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The Value of Money, One Toy at a Time

Finding the happy balance between buying toys for your children and the concept that “money doesn’t grow on trees” can be a challenge for some parents. My friend had a great idea on this. She has two children, six and eight years old, and they’re constantly competing for who has the most toys. Her approach to teaching her kids the value of money is to teach not just how much each toy costs, but how one toy could “buy” other toys. For example, one child wanted an MP3 player and the other wanted a doll. Mom explained that one MP3 player was the same value as seven dolls. When it came time to purchase toys for both children, understanding the options helped her children makes educated decisions. One child chose the MP3 player, while the other chose a doll and several other smaller toys – there were no more arguments over who got the better deal!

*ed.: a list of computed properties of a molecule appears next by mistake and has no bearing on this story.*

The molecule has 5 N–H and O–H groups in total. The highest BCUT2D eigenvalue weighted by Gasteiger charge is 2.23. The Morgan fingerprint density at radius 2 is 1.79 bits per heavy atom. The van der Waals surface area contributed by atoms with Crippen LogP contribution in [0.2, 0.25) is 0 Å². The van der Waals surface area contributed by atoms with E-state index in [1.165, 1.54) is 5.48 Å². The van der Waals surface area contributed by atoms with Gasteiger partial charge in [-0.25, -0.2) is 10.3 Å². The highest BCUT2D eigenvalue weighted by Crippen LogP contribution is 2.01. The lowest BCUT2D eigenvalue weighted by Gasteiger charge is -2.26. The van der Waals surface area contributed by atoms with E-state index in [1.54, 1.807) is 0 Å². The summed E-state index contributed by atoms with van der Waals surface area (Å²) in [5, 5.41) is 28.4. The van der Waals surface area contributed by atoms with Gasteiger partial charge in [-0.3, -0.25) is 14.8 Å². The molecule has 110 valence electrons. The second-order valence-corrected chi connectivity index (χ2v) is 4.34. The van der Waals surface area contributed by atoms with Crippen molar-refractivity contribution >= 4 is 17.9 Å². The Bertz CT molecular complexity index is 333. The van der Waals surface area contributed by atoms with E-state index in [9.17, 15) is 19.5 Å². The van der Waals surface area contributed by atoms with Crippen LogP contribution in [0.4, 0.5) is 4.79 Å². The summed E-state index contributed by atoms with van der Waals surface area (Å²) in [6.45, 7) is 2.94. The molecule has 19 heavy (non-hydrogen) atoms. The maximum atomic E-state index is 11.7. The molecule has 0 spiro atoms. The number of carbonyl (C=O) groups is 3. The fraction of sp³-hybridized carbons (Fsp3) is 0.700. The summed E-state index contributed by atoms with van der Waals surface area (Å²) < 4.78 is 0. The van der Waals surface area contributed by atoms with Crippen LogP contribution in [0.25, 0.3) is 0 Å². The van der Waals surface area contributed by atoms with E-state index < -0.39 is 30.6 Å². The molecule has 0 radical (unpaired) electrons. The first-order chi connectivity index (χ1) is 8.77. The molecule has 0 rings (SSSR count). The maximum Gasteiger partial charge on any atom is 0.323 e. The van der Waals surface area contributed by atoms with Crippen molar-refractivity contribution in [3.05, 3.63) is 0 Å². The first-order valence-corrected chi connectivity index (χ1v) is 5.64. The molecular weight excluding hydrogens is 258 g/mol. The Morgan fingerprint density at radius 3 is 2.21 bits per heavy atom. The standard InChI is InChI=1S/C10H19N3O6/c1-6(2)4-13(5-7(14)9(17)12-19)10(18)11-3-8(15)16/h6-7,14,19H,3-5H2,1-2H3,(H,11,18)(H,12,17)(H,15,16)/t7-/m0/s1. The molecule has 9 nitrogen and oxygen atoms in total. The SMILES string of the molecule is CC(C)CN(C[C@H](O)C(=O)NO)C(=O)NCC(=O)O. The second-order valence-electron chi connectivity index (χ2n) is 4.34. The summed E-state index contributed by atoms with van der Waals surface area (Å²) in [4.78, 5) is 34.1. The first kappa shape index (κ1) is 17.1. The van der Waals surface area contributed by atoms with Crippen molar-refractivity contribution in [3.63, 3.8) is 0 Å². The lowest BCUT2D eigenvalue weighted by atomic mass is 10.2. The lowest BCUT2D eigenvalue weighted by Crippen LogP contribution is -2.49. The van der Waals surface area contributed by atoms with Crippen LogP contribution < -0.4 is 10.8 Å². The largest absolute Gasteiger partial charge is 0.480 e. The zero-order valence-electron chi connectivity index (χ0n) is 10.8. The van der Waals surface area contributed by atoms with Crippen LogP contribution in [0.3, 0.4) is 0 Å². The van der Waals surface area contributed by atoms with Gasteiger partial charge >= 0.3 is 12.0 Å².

I thought this was a great case of a mom taking a cue from her child; she used the opportunity to teach an important lesson in an engaging way that her kids really understood. Recognizing equivalency is a math concept that kids are learning in 1st and 2nd grade, so this might not work for children that are much younger than that.

Do you have a great example of how you’ve taught your children the value of money? Share your experience by posting below, or leave a comment on DreamBox Learning’s Facebook page!

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